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High blood pressure is among the many health risks for women with PCOS. High blood pressure is known as a “silent killer” because it strikes without any warning signs. By the time you realize that you have high blood pressure, most of the damage is already done. If you have PCOS, you need to be extra careful to prevent high blood pressure. Let’s find out more about PCOS and high blood pressure.
Here are some reasons that explain the connection between PCOS and high blood pressure.
Obesity is the biggest reason behind high blood pressure in PCOS patients. More than 80% of women with PCOS in the US are overweight or obese. Fats stored in the body release a hormone called leptin. This hormone is directly involved in increasing blood pressure. So the more deposits of fat a person has, more is the activity of leptin in increasing blood pressure.
Another reason for high blood pressure in women with PCOS is insulin resistance. In fact, high blood pressure and insulin resistance have a cause-effect relationship. It means that either can be the cause of the other. High levels of insulin increase the levels of sodium and calcium in the blood, making it thicker and sluggish. Thick and viscous blood exerts more pressure on the arterial walls, increasing blood pressure.
Excess male hormone levels are associated with an increase in the thickness of the walls of the carotid artery. The carotid artery is a major blood vessel arising from the heart. This artery supplies oxygen-rich blood to the head and neck regions of the body. If the walls of the carotid artery become thick, it ultimately leads to an increase in blood pressure.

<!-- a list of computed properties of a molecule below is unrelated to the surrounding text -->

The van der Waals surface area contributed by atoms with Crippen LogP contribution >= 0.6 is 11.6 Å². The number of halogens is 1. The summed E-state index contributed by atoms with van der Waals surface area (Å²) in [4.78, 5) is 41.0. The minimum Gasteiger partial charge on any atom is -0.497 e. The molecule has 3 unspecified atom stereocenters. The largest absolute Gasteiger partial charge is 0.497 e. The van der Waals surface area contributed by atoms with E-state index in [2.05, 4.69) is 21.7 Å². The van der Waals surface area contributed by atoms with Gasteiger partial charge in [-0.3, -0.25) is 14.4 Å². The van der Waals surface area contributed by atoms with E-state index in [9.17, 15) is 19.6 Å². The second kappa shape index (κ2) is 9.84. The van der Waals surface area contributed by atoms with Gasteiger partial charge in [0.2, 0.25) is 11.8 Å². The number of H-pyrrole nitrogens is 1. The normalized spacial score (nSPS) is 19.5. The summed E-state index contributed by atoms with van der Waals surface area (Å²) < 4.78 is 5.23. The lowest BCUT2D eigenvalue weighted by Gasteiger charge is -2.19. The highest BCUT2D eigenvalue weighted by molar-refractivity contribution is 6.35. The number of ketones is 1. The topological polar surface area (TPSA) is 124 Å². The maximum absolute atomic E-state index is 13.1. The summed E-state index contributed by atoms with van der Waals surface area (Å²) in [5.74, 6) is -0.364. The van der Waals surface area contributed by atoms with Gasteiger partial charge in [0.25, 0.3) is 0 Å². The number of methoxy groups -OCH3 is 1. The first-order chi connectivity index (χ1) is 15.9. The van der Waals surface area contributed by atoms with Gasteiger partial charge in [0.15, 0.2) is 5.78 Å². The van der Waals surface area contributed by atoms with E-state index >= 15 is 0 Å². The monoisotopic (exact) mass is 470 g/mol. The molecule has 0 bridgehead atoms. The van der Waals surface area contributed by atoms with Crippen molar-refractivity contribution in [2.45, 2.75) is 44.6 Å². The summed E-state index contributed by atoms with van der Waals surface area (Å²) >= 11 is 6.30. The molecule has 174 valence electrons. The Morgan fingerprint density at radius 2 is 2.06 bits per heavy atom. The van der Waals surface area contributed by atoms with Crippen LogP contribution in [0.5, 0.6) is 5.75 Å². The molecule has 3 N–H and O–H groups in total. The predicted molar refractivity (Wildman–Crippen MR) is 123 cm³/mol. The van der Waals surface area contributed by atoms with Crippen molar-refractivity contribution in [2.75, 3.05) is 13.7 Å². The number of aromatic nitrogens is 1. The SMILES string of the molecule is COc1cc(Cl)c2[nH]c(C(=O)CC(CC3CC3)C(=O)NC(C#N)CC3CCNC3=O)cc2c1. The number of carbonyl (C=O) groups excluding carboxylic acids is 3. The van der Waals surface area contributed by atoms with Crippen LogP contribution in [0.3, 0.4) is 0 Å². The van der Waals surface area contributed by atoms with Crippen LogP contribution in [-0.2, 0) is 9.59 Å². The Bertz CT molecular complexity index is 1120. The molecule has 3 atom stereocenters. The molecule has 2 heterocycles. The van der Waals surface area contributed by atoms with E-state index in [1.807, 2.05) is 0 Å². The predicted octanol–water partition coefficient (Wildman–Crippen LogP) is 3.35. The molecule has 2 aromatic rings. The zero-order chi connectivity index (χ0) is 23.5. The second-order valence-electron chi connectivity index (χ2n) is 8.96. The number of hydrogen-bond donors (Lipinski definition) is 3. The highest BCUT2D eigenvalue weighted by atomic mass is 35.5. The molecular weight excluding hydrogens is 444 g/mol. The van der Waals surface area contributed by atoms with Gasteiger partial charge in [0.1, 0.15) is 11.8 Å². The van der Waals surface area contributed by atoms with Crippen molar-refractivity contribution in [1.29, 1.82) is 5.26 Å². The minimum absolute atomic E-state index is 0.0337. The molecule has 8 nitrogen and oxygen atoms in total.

PCOS patients have a greater activity in the sympathetic nervous system, which is directly linked with high blood pressure. High levels of male hormones, obesity, and insulin resistance also stimulate the autonomic nervous system, which is also key in regulating blood pressure.
As we have seen, there’s a strong link between PCOS and high blood pressure. Addressing individual symptoms of PCOS, such as hypertension and excess male hormones, is the most effective way of reducing the risk of high blood pressure.
Diet and lifestyle changes, such as exercise, are always considered as the first line of therapy for PCOS. They can reduce obesity, improve insulin sensitivity and reduce excess male hormones. Here are some dietary considerations to follow to minimize the risk of PCOS and high blood pressure:
Uncontrolled high blood pressure can damage blood vessels. It can also affect the key organs of the body, such as the heart, the eyes, the limbs, the kidneys, etc. If you have PCOS, monitor your blood pressure regularly and make the necessary changes to your diet and your lifestyle to keep it under check.